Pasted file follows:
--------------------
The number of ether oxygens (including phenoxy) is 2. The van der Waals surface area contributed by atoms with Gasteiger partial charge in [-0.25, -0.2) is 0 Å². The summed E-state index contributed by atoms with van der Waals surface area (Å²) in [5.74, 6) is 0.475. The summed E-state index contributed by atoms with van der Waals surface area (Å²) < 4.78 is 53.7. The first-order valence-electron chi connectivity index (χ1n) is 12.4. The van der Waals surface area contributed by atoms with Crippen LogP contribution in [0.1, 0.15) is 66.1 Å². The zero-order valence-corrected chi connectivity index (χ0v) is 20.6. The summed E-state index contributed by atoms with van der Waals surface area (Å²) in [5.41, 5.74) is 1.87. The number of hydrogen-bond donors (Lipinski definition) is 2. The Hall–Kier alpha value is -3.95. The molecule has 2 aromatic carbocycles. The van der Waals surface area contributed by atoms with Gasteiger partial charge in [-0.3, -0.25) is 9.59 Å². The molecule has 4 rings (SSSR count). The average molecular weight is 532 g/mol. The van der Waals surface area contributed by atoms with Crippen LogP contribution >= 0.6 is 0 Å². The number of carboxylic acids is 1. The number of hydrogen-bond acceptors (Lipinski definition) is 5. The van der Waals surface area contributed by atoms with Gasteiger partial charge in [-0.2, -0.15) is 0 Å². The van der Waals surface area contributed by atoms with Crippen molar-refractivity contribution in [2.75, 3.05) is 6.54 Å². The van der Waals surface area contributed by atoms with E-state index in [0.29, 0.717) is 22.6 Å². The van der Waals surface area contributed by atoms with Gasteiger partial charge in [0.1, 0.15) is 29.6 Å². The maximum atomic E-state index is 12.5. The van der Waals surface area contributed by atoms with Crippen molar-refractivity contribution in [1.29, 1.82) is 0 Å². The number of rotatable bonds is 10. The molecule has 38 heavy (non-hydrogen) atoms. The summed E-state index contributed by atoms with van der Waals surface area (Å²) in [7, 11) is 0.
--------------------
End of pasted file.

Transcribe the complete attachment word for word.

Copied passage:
The number of ether oxygens (including phenoxy) is 2. The van der Waals surface area contributed by atoms with Gasteiger partial charge in [-0.25, -0.2) is 0 Å². The summed E-state index contributed by atoms with van der Waals surface area (Å²) in [5.74, 6) is 0.475. The summed E-state index contributed by atoms with van der Waals surface area (Å²) < 4.78 is 53.7. The first-order valence-electron chi connectivity index (χ1n) is 12.4. The van der Waals surface area contributed by atoms with Crippen LogP contribution in [0.1, 0.15) is 66.1 Å². The zero-order valence-corrected chi connectivity index (χ0v) is 20.6. The summed E-state index contributed by atoms with van der Waals surface area (Å²) in [5.41, 5.74) is 1.87. The number of hydrogen-bond donors (Lipinski definition) is 2. The Hall–Kier alpha value is -3.95. The molecule has 2 aromatic carbocycles. The van der Waals surface area contributed by atoms with Gasteiger partial charge in [-0.3, -0.25) is 9.59 Å². The molecule has 4 rings (SSSR count). The average molecular weight is 532 g/mol. The van der Waals surface area contributed by atoms with Crippen LogP contribution >= 0.6 is 0 Å². The number of carboxylic acids is 1. The number of hydrogen-bond acceptors (Lipinski definition) is 5. The van der Waals surface area contributed by atoms with Gasteiger partial charge in [-0.2, -0.15) is 0 Å². The van der Waals surface area contributed by atoms with Crippen molar-refractivity contribution in [2.75, 3.05) is 6.54 Å². The van der Waals surface area contributed by atoms with E-state index in [0.29, 0.717) is 22.6 Å². The van der Waals surface area contributed by atoms with Gasteiger partial charge in [0.1, 0.15) is 29.6 Å². The maximum atomic E-state index is 12.5. The van der Waals surface area contributed by atoms with Crippen molar-refractivity contribution in [1.29, 1.82) is 0 Å². The number of rotatable bonds is 10. The molecule has 38 heavy (non-hydrogen) atoms. The summed E-state index contributed by atoms with van der Waals surface area (Å²) in [7, 11) is 0.